Different genomes (DNA) in cells of individuals produce genomic mosaicism1. Is this heresy, offending the central dogma of molecular biology2. Or fact, demanding quantitation? A recent paper starts bluntly with our title3.
The DNA of each somatic cell of individuals derives from parental gametes to a cell (zygote) that develops through serial replications and partitions into 2,4,8… billion new somatic cells; in the process DNA accumulates errors and damages, recombines, transposes, incorporates foreign genes and DNA-copies of numerous RNA. Hence throughout an individual’s life the DNA of its cells diverge, probably less within than between individuals. Mature neurons don’t divide: this spares duplication errors, but not the rest. In post-mortem sorted neurons Lodato et al3 find thousands of single nucleotide variants4, less than in UV-exposed skin, but more than in heart. Remarkably transcription alters the nontemplate strand in neurons, the template one in germ cells, inducing a use-and-lose1 effect, sterilely reminiscent of Lamarck’s (and Darwin’s!) use-and-disuse4,5.
Genes&genomes are ill-defined6: one gene determines height in pea plants, as discovered by Mendel7; hundreds favor it in humans, as reported recently8: still height is largely inheritable. Nowadays genes are considered Read-Write (RW) systems, rather than Read-Only-Memory (ROM)9. Individual’s genomes vary and occasionally disappear (erythrocytes).
Genetic information is not only DNA10: zygotic genomes shed paternal decorations, recruit maternal proteins and RNA, and originate compositionally elusive (epi)genomes11, recalling Flemming’s chromatin, or even Miescher’s nuclein7. Chromatin includes DNA, RNA, proteins: all switch nature and partners12. Still we launch projects (cloning13, serial Human Genome Projects14, stemness regeneration15, genome editing16, etc.) based on constant individual genomes. Trying to spell life as As,Cs,Gs,Ts borders hubris, nourishes business, and mixes Prometheus and Midas17. Genomic mosaicism survives because it bridges nature and nurture18 and increases the evo-devo versatility of genomes without increasing redundancy12. We shall not cease from exploration19: space-time variations in individual DNA are not known because not looked for…19. Another mad pursuit2 challenging dogmas and shifting paradigms20.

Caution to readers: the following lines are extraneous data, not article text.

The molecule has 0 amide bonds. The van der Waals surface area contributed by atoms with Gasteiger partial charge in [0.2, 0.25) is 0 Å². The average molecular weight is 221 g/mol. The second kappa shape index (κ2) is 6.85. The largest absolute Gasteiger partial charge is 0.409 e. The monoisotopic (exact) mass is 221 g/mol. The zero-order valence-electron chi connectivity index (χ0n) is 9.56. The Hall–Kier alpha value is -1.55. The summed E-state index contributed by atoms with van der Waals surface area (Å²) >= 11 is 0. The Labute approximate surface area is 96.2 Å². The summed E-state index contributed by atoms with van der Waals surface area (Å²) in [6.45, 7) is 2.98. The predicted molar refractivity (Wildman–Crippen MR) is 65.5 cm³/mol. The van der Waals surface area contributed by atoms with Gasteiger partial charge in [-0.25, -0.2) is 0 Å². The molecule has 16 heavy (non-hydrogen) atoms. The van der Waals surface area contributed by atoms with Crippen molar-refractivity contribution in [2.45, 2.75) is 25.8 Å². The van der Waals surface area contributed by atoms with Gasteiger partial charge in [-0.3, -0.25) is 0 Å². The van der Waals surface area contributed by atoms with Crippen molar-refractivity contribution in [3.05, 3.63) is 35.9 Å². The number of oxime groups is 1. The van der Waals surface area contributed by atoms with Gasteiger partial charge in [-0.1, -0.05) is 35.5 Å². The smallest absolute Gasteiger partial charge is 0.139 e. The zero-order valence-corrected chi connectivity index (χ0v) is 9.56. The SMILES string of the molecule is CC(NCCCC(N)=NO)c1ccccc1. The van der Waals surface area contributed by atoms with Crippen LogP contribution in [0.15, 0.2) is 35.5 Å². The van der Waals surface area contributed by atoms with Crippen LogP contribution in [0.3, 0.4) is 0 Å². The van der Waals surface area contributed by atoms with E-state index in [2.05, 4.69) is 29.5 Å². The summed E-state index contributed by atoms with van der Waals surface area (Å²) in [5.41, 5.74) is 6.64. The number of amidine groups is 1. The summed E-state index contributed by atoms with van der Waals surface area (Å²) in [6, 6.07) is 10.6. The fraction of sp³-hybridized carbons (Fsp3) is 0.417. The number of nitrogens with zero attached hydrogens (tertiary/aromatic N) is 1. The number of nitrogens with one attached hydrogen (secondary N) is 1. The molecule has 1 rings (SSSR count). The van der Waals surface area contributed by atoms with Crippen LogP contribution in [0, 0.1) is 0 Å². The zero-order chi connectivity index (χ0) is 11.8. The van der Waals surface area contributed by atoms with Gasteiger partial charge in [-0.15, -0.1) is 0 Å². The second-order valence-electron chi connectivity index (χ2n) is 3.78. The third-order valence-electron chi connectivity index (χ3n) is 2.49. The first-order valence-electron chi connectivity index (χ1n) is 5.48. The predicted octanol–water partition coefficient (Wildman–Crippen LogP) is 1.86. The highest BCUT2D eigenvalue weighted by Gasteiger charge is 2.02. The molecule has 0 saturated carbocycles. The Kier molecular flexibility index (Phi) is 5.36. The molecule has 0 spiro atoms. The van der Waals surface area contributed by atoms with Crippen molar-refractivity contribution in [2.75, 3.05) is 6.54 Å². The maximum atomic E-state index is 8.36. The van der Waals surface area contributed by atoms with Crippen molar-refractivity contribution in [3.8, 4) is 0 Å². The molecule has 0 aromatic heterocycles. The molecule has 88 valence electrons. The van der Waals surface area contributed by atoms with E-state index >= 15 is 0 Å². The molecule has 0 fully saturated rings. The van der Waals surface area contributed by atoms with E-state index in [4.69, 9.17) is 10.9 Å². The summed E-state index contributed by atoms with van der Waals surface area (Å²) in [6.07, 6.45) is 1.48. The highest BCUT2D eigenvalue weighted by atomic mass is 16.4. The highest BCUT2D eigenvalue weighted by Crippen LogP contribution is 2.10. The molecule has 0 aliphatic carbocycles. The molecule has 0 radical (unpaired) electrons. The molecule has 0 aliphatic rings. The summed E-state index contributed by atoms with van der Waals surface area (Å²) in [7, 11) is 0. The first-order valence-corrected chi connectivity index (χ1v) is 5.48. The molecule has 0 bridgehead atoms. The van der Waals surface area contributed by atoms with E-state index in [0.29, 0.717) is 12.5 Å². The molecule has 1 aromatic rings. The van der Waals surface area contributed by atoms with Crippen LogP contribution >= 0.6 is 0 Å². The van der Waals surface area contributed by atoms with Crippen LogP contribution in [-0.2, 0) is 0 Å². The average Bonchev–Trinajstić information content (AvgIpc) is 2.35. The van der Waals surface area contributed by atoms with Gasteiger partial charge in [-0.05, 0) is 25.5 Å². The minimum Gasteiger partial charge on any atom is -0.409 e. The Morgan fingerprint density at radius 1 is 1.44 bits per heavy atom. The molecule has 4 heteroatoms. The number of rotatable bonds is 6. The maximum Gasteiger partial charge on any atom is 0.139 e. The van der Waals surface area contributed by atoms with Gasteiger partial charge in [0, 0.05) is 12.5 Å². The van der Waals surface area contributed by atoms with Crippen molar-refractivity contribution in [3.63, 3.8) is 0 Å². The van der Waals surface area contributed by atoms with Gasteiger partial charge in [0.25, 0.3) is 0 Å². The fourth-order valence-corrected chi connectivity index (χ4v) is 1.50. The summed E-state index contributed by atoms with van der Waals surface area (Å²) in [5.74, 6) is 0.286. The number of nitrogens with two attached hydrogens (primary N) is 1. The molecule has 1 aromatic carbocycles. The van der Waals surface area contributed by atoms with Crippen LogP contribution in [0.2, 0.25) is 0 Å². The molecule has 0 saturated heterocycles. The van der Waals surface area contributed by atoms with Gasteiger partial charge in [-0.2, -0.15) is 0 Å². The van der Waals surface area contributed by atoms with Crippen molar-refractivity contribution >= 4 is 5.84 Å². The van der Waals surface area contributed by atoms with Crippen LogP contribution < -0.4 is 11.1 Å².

1. Frank S. A. PNAS, 107, 1725, 2010
2. Crick F. C. What mad pursuit. Basic Books, 1988 (the title is from J. Keats’, Ode on a Grecian Urn)
3. Lodato M. A. et al. Science 350, 94, 2015
4. Chaisson M. J. P. et al. Nature 517, 608, 2015
5. Balter M. Science 288, 38, 2000
6. Johannsen W. in Mayr E. The growth of biological thought. Harvard University Press, 1982, chapter 15; Singer M. & Berg P. Genes&Genomes. University Science Books/Blackwell, 1991
7. Portugal F.H. & Cohen J.S. A century of DNA. MIT Press, 1977
8. Allen H. L. et al. Nature 467, 832, 2010
9. Shapiro J. A. Evolution: a view from the 21 century. FTP, 2009
10. Waddington C. H. Nature 150, 563, 1942
11. Sgaramella V. Science 329, 32, 2010
12. Sgaramella V. Cytogen. Genome Res. 139, 215, 2013
13. Sgaramella V. & Zinder N. Science 279, 635, 1998
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15. Takahashi K. & Yamanaka S. Cell 126, 663, 2006
16. Yang L. et al. Science 350, 1101, 2015; Jiang F. et al. Science 348, 1477, 2015
17. Wilkins M. in Judson F. H. The Eighth Day of Creation. Touchstone 1979, p. 102
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19. Eliot T. S. Four quartets: Little Gidding V, 1943
20. Kuhn T. S. The Structure of Scientific Revolutions. University of Chicago Press, 1962